Tuesday, May 02, 2006

Sandpaper People

One of the most interesting relationships in life are those with people who have sandpaper-type personalities. Yes, you guess it, people who are gifted in rubbing others the wrong way.

Like sandpaper, they also have degrees of roughness. Some of them are so rough that people would rather jump in front of a rampaging bus rather than talk to them. Others are mildly rough but irritating enough for people to prefer eating raw garlic, if only to ward them off!

I remember countless times when I mentally winched and groaned in agony at the company of sandpaper people. If I grit my teeth some more, I might have to get dentures to replace my ground-out teeth...and charge the cost to these sandpaper people.

Real sandpaper loses its roughness after much sanding—the problem with a number of the sandpaper people I have come in contact with, they themselves don’t seem to lose their roughness! In fact, they seem blissfully unaware of their effect on people!

The sinner in me would absolutely love to smooth their rough edges by coming up with stinging comebacks like, “Here’s a hundred pesos, maybe you can go rent some poor desperate soul to talk to!” Or “You know, you look like you could win a role in one of those Harry Potter movies!” Or maybe, “We’d really like you to come with us, but we don’t have enough room in the car for your head.” I know they sound cruel—but let him who has never had a cruel thought cross his mind cast the first stone…!

Okey, so I shouldn’t be cruel. What would be a good alternative? Is it to mindlessly, silently chant, “They are good for us…they are good for us..” like a Good Friday penitent who whiplashes himself on the back or like a child being force-fed with liquid cod liver oil (ugh)?

But the Christian side of me, reminded by the grace of Jesus Christ, insists that I do not lash back, but to instead, turn the other cheek. Obviously, easier said than done. One way I have tried to turn the other cheek is to bite my tongue and not allow my homicidal thoughts to get the better of me, but as my anger gets bottled up—it doesn’t fizzle out like a punctured balloon—but waits to burst like a can of thoroughly shakened Coke. Imagine the mess when the can is opened.

I think I've been around long enough to realize that worse than getting hurt by sandpaper people is to have to clean up the mess after a burst of angry words. Contrary to what popular culture advises, revenge only leaves festering wounds and emaciated spirits (on both the sander and the sandee).

So I am striving on another way of dealing with sandpaper people—it’s a process a friend once told me about called Cognitive Reinterpretation, which simply means being positively philosophical when you are at the receiving end of sandpaper comments.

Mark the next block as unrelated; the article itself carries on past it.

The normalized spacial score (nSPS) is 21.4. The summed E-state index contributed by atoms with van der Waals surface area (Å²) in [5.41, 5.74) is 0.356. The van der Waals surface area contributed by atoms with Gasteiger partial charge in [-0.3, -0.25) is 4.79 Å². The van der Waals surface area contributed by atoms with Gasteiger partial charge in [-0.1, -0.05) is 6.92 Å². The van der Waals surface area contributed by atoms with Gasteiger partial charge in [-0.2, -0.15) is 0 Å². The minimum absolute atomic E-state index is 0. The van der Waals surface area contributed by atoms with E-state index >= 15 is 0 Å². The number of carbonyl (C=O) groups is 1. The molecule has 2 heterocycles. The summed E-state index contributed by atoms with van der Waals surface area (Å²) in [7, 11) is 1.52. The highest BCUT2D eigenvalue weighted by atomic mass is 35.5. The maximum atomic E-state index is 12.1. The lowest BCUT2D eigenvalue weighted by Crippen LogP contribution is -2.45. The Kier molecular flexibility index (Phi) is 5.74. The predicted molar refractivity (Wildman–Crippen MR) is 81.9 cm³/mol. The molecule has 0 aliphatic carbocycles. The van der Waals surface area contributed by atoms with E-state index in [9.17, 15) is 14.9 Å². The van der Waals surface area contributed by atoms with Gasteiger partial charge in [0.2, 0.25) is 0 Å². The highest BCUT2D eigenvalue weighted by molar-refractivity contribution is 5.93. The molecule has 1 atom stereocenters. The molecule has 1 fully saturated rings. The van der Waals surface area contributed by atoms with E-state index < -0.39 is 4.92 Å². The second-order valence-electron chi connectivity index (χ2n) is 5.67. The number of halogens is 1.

Meaning, instead of waiting for the right time to blow them away to Kingdom come with my own sandpaper-like comeback, I could:

1. …think, maybe they had a bad day.
2. …take the high road, and respond with dignity that is reflective of Christ.
3. …perceive it as God’s way of smoothing my own rough edges.
4. …reexamine my own life…maybe there is some truth in what they said about me and discovering that truth might help me become a better person.
5. …just let it go, life’s too short to be spent bickering and wallowing in anger.
6. …look at it with a dose of humor.
7. …try hard to look for something positive about the other person.
8. …remind myself that Christ was at the receiving end of much worse tongue-lashings.
9. …remind myself that they are as much an image of God as I am, and pray for healing for whatever wounds that torment their souls.
10. …if I have the nerve, follow the Matthew principle and speak the truth in love. If they do not respond, I release the matter to God.

Having done much of item number 4, I realize that my own sandpaper quality can be quite high. I realize I have hurt many people myself with my own brand of 'sanding.' I wish I could claim that my brand of ‘sanding’ is God’s way of smoothing their rough edges, but that would be the height of arrogance and the most pathetic excuse for lashing out.

This may be a worn out cliché, but all through my life as both a sander and sandee, I am deeply grateful that I am under a gracious Father who will lovingly work out my life and give me many “second chances” to smoothen out my many rough edges.

1 comment:

Marilyn said...

Wow. That is all I can say about your blog. You are sOOOO gifted woman!!! Don't let the world around you shortchange you or us!! We all have our weakness but the way you creatively expound and reflect hit the soul and not the head.

Don't ever give up using your talents to challenge, rebuke and encourage others!

love ya.